you for considering an undergraduate career in Microbiology & Immunology.
The following section provides information about the
program and this department
||What is Microbiology?
Microbiology “is a branch
of biology dealing especially with microscopic forms of life”.
It is a field whose concerns and interest range from the
clinical effects of the AIDS virus on the human host to the
and molecular biology of producing human insulin in simple
yeast cells. Efforts are being made to reprogram the human immune system to reject
malignant cancer cells. Microorganisms are being utilized as gene transfer vehicles.
Microbiology and Immunology is concerned with those living
organisms which exist in the microscopic or submicroscopic realms. They include
bacteria, viruses, yeast, molds, and protozoa that can cause diseases.
|What Should You Expect?
You will begin your studies by learning
to cultivate, isolate, and
identify microorganisms within the laboratory (MIC 301 lab).
Next, they are considered as individual living systems and
their biochemical makeup, physiology, genetics,
and replication schemes are examined.
Finally, studies focus on how various microorganisms spread
within the environment, infect hosts, and produce disease.
||Cox Science Center
Cox Science building is where the Microbiology
undergraduate department is located and where some of your
classes will take
This building is the hub of your
undergraduate career here at the University.
The Microbiology & Immunology laboratory, is equipped with clinical
microscopes as well as other instruments which will provide you with a
foundation for your studies. Additionally, some of these
microscopes can be connected to the student tables allowing for the
image to be seen by all.
The faculty in the department, are medical
school professors and researchers. One of the advantages
of having professors from the medical campus
is that they are aware of new developments in their field, and are enthusiastic
to share that information, with you, the students.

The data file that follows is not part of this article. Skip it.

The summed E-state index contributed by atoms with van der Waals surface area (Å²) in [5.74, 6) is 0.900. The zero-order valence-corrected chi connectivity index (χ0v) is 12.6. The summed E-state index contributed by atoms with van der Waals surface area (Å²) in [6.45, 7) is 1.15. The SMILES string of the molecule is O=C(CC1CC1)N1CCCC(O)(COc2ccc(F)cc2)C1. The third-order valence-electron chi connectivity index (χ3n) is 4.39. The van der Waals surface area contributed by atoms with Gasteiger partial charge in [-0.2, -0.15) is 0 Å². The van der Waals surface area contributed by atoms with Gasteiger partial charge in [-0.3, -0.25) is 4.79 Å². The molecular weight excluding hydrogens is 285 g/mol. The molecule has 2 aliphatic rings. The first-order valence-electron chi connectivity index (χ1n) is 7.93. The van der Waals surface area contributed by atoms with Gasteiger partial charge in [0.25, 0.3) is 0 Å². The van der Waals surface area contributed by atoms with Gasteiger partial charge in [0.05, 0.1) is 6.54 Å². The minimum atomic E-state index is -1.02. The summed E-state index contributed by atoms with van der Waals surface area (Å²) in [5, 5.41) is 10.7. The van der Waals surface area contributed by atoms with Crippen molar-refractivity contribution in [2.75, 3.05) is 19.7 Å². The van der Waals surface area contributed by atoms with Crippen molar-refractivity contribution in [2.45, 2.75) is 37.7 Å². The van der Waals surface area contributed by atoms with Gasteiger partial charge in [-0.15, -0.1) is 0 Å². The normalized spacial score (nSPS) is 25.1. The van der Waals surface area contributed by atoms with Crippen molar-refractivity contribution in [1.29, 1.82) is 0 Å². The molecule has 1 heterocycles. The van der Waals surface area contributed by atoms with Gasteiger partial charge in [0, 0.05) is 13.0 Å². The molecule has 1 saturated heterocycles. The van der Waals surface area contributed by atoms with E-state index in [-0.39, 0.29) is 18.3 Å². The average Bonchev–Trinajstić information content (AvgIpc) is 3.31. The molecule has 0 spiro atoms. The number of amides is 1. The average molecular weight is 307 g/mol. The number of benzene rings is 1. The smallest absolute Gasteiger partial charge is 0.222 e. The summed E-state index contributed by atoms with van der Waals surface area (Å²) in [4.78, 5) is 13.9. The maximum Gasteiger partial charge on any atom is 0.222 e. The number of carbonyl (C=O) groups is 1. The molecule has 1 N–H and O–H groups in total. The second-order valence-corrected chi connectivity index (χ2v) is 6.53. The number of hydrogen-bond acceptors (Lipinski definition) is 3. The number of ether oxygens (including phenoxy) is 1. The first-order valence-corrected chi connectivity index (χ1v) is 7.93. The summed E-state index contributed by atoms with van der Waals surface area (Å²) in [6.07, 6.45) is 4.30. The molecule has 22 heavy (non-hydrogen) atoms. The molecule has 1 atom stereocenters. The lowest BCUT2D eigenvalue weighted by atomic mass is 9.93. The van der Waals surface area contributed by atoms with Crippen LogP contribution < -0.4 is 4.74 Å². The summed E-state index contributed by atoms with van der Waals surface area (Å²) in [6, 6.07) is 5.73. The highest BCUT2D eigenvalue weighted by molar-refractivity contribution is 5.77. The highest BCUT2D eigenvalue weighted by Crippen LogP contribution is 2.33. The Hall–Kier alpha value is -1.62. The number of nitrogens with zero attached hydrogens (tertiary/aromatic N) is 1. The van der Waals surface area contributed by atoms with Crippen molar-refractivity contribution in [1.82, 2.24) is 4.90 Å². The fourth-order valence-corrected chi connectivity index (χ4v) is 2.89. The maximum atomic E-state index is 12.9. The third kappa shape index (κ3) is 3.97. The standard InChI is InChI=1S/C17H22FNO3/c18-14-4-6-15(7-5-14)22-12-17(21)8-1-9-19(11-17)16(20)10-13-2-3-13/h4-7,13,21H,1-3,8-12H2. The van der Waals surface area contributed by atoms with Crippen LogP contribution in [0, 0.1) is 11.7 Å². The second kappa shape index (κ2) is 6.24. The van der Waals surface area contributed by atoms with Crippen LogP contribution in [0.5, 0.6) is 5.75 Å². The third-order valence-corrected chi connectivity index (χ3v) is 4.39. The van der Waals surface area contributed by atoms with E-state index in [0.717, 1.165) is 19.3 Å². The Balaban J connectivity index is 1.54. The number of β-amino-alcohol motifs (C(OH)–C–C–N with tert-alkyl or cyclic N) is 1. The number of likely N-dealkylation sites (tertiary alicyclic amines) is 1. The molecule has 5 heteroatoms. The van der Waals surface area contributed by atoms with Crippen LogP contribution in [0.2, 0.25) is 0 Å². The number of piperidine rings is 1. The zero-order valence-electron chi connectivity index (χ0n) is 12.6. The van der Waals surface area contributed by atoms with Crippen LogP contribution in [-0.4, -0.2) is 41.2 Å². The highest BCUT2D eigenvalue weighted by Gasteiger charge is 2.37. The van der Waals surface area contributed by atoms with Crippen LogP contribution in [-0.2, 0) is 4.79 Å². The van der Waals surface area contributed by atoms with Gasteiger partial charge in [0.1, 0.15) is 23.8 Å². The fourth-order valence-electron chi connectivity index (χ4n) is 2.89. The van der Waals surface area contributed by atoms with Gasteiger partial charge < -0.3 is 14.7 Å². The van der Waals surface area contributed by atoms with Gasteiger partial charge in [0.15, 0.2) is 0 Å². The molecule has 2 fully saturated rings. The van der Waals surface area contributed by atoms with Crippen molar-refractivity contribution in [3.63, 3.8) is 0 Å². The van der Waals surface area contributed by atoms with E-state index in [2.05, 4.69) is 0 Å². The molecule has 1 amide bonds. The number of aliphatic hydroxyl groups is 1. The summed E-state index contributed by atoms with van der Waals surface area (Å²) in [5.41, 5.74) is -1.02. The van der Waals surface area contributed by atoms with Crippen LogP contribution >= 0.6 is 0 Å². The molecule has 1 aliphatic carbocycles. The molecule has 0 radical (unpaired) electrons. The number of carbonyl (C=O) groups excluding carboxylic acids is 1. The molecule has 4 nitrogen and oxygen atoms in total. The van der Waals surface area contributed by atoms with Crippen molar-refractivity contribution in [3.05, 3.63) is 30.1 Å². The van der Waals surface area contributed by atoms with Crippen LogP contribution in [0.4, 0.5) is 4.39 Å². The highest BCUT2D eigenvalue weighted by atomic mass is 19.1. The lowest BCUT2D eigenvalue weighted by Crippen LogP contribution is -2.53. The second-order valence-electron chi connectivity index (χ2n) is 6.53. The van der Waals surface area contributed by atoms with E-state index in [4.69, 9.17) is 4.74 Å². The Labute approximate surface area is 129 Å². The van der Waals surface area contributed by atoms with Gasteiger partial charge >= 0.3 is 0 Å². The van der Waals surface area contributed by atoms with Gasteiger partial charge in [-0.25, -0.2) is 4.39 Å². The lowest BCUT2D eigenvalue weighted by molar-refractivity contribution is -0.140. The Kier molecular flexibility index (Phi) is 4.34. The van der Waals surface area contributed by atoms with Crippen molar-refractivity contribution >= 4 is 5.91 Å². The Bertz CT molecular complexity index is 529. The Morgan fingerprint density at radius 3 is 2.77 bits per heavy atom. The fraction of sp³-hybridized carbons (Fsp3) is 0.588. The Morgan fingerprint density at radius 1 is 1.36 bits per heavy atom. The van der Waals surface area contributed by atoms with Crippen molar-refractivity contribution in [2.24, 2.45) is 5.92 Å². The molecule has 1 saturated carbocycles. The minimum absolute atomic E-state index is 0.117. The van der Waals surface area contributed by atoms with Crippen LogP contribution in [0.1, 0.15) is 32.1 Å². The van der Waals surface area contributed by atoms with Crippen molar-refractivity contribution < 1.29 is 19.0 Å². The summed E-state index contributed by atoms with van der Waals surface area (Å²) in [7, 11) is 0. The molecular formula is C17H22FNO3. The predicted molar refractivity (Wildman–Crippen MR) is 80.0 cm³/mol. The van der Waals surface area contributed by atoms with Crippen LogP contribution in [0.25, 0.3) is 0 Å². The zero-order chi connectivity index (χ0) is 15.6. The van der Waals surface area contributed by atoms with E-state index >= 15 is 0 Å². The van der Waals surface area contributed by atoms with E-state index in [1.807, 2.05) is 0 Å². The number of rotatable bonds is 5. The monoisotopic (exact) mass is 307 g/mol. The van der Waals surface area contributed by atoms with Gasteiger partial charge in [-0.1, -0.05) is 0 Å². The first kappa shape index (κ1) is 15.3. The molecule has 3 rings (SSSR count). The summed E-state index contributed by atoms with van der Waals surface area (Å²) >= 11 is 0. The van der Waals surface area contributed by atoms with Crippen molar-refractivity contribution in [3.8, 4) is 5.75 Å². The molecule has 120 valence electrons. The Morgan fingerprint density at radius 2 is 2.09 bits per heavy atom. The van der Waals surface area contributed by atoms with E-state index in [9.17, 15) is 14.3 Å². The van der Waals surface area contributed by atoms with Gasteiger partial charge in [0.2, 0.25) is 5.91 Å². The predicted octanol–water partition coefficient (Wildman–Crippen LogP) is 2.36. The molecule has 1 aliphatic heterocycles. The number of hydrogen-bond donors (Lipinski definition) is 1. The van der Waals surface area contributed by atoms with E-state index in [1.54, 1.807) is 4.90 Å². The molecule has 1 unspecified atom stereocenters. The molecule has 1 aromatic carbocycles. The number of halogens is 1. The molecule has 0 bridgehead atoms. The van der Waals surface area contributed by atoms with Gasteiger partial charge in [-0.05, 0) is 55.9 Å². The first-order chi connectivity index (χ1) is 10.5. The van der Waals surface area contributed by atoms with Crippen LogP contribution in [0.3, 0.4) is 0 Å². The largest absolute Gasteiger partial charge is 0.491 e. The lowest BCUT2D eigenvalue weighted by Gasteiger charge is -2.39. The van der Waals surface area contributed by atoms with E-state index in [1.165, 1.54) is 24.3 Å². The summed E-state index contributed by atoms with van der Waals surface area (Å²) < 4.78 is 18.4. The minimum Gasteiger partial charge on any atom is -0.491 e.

|Interests [Personal Qualities]
An inquisitive mind.
A special curiosity about those forms of life usually
not seen by others.
An interest in accepting the challenge of studying the smallest
of all creatures.
The desire for the hands-on experience of laboratory
An imaginative mind that wants to pose questions that have
not been asked before.
The maturity to accept negative or ambiguous results
with the tenacity and resolve to persevere
until you finally get it right.
A person can elect to be generalists or a specialist; work
alone or as a member of a team; work with
the confines of a laboratory or go to where
the microbe is found in nature; work with a special orientation,
e.g. biochemistry, ecology, genetics, or public health.
Graduates in Microbiology and Immunology
are prepared to
contribute in the following major areas of microbiology:
Within these major areas, the principle effort may be concernedwith diagnostic
procedures such as:
In these settings, the individual will be functioning as either a:
The laboratories for these activities are to be found in corporations,
governmental agencies, hospitals, research foundations, and
universities. The majority of medical technologists are employed in
hospital laboratories; however, other opportunities are available in:
Public health agencies
While some medical technologists spend all their time performing clinical analyses, others expand these roles to become:
Commercial supply representatives
NOTE: Some of the listed career options may require additional education and/or training beyond bachelor's degree.
|Graduate and Professional School
Graduates choose to go to professional
Microbiology and Immunology is especially an ideal major and
excellent preparation for Medical School. Students may also
to continue their education in:
opportunities are becoming available for microbiology majors to
participate in summer internship programs in research programs in
university, governmental and industrial research laboratories.
One program that we have a strong partnership with is the Roswell
Cancer Center in Buffalo NY. Many students also become involved
in summer or part time and volunteer work as research and clinical
laboratory technicians. Many also work in laboratories, doctors offices
and nursing homes to further their clinical interests. It is
recommended that students wishing to pursue a career in medicine
acquire the following experiences prior to attending medical school:
Direct patient interactions (Usually done during the summer months)
Research experience (can be done for credit at a certain point to count toward MIC major but can be volunteer until)
Extracurricular (particularly leadership experiences)
|What is important to get into medical school, graduate school...?|
|GPA, GPA, GPA|
MCAT score / GRE score
well rounded undergraduate curriculum. UM's liberal arts degree
partnered with our major, will prepare you for anything you plan on
|Microbiology and Immunology Club
Quite possibly the jewel
of the undergraduate department, the club has grown over
the years from about
a handful of members to over one hundred.
The club is not only for microbiology members;
it allows people of all disciplines to
take part in this organization’s activities.
Miami Rescue Missions, AIDS walks, and an educational
series that members take to local high schools
are all part of the club’s activities.
The club connects its members to the community
in this way, and increases the public’s
awareness of certain diseases they may encounter.
for more information about the club and it’s activities
visit us at http://www.miami.edu/studorgs/microbiology/